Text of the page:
‘Remember Me, My Ghost’ dir. Ross McDonnell

A resident of Ballymun recounts her life lived in the flats.

Director: Ross McDonnell
Producer: Morgan Bushe
Editor: Carter Gunn
Composer: Aaron Martin

Presented in association with Encounters Short Film & Animation Festival 2013


C8: Where did you come across this story and why did you want to tell it?

RM: I was originally commissioned to make a short documentary based on a series of photographs I did in a community called Ballymun. I wanted to develop a feature film in that world and thought making a documentary would be a good way to kick start the script writing process.

I wanted to tell this particular story as I have been photographing in Ballymun – one of Ireland’s biggest council estates – since 2005 as the area has been undergoing Europe’s largest urban regeneration scheme however in all the years working in the area I had never touched on the domestic stories of Ballymun residents – specifically women’s stories. It felt like the right time to try.

C8: The music is helps set the tone for the film. How did you work with composer Aaron Martin to strike the right balance?

RM: Aaron had worked with myself and Carter Gunn on Colony and they have a fantastic working relationship. His music is just brilliant, so cinematic. Carter is an amazing, standout editor and always uses music to great effect. Aaron generously gave us free reign to use his music for the film and it’s been a great collaboration.

C8: How did you decide what to shoot to visualise and illustrate the voice over and the film’s story? And did you shoot much that wasn’t included in the edit?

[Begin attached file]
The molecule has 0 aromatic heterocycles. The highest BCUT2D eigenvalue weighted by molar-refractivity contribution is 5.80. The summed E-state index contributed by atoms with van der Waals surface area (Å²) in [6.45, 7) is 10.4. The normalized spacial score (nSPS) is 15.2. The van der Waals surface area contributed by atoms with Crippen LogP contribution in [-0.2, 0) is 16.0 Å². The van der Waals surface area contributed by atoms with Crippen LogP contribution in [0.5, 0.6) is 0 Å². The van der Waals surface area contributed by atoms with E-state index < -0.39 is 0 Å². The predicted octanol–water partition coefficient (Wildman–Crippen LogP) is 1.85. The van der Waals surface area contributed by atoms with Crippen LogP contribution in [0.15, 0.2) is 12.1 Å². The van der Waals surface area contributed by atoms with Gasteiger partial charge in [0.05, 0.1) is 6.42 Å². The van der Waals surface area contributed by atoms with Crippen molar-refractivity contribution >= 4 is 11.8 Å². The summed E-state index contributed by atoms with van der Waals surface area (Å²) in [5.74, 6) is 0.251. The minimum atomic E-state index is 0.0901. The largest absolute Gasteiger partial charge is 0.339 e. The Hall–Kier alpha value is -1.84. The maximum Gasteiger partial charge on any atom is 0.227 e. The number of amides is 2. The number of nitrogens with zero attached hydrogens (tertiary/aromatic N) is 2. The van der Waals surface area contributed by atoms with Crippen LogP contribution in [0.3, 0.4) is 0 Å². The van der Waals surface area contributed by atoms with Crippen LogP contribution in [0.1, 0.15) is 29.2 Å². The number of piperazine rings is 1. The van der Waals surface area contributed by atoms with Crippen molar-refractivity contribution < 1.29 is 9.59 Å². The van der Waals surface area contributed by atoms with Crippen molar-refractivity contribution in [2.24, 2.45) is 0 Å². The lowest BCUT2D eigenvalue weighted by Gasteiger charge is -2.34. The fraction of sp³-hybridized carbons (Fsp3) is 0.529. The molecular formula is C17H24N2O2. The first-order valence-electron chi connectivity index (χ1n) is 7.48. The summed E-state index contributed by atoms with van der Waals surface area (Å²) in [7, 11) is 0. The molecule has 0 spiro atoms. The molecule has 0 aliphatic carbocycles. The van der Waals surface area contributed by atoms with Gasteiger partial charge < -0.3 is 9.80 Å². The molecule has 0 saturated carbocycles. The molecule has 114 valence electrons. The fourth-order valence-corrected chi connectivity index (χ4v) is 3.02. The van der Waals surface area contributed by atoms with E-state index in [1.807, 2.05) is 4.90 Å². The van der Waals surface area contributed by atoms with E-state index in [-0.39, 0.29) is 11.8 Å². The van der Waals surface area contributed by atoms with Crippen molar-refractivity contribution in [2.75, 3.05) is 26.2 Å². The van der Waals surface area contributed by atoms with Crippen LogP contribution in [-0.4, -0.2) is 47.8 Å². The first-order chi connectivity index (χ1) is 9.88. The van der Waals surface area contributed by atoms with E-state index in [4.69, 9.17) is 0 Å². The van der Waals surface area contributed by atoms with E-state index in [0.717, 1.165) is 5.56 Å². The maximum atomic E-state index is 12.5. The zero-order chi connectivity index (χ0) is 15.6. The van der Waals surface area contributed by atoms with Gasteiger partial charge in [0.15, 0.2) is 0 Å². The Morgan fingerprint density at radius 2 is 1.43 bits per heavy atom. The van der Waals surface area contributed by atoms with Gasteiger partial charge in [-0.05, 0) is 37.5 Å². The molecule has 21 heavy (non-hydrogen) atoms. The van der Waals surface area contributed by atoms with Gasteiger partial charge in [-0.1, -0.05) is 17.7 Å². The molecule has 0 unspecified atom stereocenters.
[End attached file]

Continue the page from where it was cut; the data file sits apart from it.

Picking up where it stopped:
RM: I shot forever!

With any places or situations that are in a state of flux or undergoing radical changes it’s often the case where things that seem mundane or boring at the time can simply be gone when next you return.

Suddenly their lack becomes significant to your story. It’s a lesson and something that as a documentary maker you keep having to learn and re-learn. Trying to approach your work with diligence and a methodology is a good idea – something I constantly try to remind myself.

C8: Why did you decide to make this film black and white?

RM: I think if I had my choice everything would be in black and white.

C8: The woman you interviewed is a great storyteller. Did you have to direct her, ask a lot of questions or did she just open up very naturally?

RM: I met ‘Rachel’ when I interviewed ten women who were part of a community project called ‘Women Telling Stories’ that focused on writing and oral histories. She is an amazing person who has an unbelievable amount of strength and great character. I interviewed her twice for around ninety minutes each time. I think she is someone who has learned a lot about human nature from her own experiences and can relate her story in a way that is both incredibly personal but also has a kind of universal feel.

C8: You’re also a photographer. Does photography help with documentary filmmaking in particular?

RM: I think these worlds have merged so much now it’s hard to separate them in a practical sense but I think there’s great opportunity to explore ideas about storytelling and narrative using a range of practices. For audiences they can see elements of the same narrative from different approaches, different perspectives. Also it really helps keep things fresh to switch between the two. Often times filmmaking can have a real impact where photography perhaps can’t and vice-versa.

C8: If you did the whole process again, is there anything you would do differently?

RM: No regrets.

If I was being critical the film could be certainly be shorter. At the time however I viewed ‘Rachel’s’ interview as an objective and important piece of documentary testimony and I wanted to respect that and give it as much time on screen as possible.

C8: If you could give young filmmakers a piece of advice what would it be?

RM: Just to stick to what you are interested in as a filmmaker. And be patient.

C8: What in your opinion is the essence of a good collaboration?

RM: Great collaborations are all about having great forward momentum and people feeling they are part of something they can be proud of.

C8: What’s next for you? Any plans for future projects?

RM: Yes. Hoping to start work on my first drama film soon. Cross your fingers!